• A review of factors influencing litter size in Irish sows

      Lawlor, Peadar G; Lynch, P Brendan (Biomed Central, 2007-06-01)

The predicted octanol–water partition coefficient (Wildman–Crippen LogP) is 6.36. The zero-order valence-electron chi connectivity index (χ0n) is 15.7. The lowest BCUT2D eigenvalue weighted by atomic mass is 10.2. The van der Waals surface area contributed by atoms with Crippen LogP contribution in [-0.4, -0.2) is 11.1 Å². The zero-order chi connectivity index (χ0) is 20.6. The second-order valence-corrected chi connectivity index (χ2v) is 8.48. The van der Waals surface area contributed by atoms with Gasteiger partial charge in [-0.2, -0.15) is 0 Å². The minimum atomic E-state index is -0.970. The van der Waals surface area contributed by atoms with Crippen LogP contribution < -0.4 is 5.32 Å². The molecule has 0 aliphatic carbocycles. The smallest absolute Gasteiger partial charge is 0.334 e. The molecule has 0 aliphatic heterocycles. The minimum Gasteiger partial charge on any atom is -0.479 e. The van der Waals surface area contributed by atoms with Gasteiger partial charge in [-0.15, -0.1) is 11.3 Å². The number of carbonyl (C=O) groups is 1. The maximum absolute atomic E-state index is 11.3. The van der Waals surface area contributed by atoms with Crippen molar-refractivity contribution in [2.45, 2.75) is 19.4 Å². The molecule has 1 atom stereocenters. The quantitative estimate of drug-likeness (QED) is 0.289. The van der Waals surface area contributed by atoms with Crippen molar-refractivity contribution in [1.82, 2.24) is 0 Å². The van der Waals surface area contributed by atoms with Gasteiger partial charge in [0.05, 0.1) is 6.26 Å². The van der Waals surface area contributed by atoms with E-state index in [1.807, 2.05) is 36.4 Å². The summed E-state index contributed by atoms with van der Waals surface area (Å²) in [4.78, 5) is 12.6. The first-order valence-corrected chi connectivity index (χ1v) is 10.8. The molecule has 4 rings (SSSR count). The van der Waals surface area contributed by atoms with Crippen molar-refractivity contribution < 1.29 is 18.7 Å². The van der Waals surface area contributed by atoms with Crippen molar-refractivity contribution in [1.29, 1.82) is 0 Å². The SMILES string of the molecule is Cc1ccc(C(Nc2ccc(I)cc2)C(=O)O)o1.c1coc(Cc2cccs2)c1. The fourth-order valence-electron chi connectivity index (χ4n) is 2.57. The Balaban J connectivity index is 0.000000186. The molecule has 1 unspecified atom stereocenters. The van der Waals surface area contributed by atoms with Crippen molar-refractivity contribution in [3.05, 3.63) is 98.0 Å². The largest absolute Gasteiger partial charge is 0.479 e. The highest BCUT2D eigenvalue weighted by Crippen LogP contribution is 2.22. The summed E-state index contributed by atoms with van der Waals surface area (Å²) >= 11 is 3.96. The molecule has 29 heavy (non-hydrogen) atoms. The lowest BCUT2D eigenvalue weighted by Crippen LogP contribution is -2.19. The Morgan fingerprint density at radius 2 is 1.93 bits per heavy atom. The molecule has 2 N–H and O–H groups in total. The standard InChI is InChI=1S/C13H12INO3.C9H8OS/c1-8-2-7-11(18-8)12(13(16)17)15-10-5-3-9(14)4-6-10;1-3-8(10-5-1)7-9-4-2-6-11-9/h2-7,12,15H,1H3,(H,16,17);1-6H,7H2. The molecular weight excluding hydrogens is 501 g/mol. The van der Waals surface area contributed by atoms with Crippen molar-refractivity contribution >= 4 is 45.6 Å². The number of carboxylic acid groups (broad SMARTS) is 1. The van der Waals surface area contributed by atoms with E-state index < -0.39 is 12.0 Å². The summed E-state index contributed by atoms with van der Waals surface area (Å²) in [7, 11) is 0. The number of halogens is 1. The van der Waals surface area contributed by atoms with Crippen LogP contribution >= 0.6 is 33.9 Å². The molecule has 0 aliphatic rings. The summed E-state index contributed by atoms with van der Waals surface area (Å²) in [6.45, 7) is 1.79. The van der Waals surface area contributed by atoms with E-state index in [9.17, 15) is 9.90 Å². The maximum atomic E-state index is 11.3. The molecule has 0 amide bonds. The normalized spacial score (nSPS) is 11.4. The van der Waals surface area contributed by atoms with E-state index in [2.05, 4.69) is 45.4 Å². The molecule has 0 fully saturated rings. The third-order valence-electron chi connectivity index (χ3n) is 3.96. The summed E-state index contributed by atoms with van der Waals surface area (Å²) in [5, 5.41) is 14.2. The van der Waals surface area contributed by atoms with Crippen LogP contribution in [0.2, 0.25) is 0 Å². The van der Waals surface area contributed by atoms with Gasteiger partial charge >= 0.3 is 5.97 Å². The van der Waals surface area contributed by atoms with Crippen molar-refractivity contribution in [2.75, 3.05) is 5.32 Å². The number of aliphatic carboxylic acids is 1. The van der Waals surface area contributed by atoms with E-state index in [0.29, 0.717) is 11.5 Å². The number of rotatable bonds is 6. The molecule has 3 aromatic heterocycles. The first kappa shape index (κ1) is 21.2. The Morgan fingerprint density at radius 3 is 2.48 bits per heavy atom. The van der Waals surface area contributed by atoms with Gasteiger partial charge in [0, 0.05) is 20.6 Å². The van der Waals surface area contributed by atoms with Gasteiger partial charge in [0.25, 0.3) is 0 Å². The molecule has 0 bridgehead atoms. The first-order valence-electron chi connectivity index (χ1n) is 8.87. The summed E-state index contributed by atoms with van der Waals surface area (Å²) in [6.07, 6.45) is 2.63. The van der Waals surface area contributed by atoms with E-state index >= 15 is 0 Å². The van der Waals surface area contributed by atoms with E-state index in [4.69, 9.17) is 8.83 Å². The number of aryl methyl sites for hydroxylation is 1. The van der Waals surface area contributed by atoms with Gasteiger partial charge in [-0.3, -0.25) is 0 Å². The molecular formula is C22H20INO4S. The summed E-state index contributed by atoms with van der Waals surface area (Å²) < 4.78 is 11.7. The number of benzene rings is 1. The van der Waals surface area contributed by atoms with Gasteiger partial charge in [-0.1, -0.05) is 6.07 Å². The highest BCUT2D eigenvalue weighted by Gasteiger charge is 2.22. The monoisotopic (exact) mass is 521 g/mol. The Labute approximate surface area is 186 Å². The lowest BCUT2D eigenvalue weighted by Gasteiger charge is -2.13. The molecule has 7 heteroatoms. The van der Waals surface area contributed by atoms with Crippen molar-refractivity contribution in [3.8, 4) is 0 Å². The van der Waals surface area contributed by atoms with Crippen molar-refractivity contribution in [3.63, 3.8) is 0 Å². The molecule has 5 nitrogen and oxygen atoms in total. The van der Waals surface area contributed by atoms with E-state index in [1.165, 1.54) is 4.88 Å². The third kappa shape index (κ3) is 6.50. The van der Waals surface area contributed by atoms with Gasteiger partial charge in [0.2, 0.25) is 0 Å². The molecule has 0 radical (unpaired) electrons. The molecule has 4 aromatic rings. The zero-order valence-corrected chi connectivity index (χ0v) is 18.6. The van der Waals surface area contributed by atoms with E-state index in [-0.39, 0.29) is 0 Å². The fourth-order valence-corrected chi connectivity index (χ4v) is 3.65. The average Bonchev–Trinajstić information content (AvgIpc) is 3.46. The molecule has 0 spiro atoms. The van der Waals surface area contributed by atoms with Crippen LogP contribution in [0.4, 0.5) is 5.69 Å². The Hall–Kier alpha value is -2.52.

Many factors influence litter size. These include genetics, gilt management, lactation length, parity distribution, disease, stress and boar fertility. In the past 20 years, litter size in Irish sows has increased by only one pig. Born alive figures now average at 11.2 pigs per litter. In this regard, Ireland is falling behind our European competitors who have made significant advances over this time. Denmark, for example, has an average figure of 12.7 pigs born alive per litter and France an average of 12.5. The single area that could be improved immediately is sow feeding. It is important that sows are fed correctly throughout pregnancy. If over-fed during pregnancy, sows will have depressed appetite during lactation. If underfed in pregnancy, sows will be too thin at farrowing. The correct way to feed a pregnant sow is to match her feed allocation to her requirement for maintenance, body growth and growth of her developing foetuses. During lactation, sows should be given as much feed as they can eat to prevent excessive loss of body condition. Liquid-feed curves should be such that lactating sows are provided with a minimum mean daily feed supply of 6.2 kg. A small proportion of sows will eat more and this could be given as supplementary dry feed. Where dry feeding is practised in the farrowing house, it is difficult to hand-feed sows to match their appetite. Ideally ad libitum wet/dry feeders should be used. From weaning to service, sows should once again be fed ad libitum. If liquid feeding, this means giving at least 60 MJ DE (digestible energy) per day during this period. If dry feeding, at least 4 kg of lactation diet should be fed daily. The effort spent perfecting sow feeding management on units should yield high dividends in the form of increased pigs born alive per litter.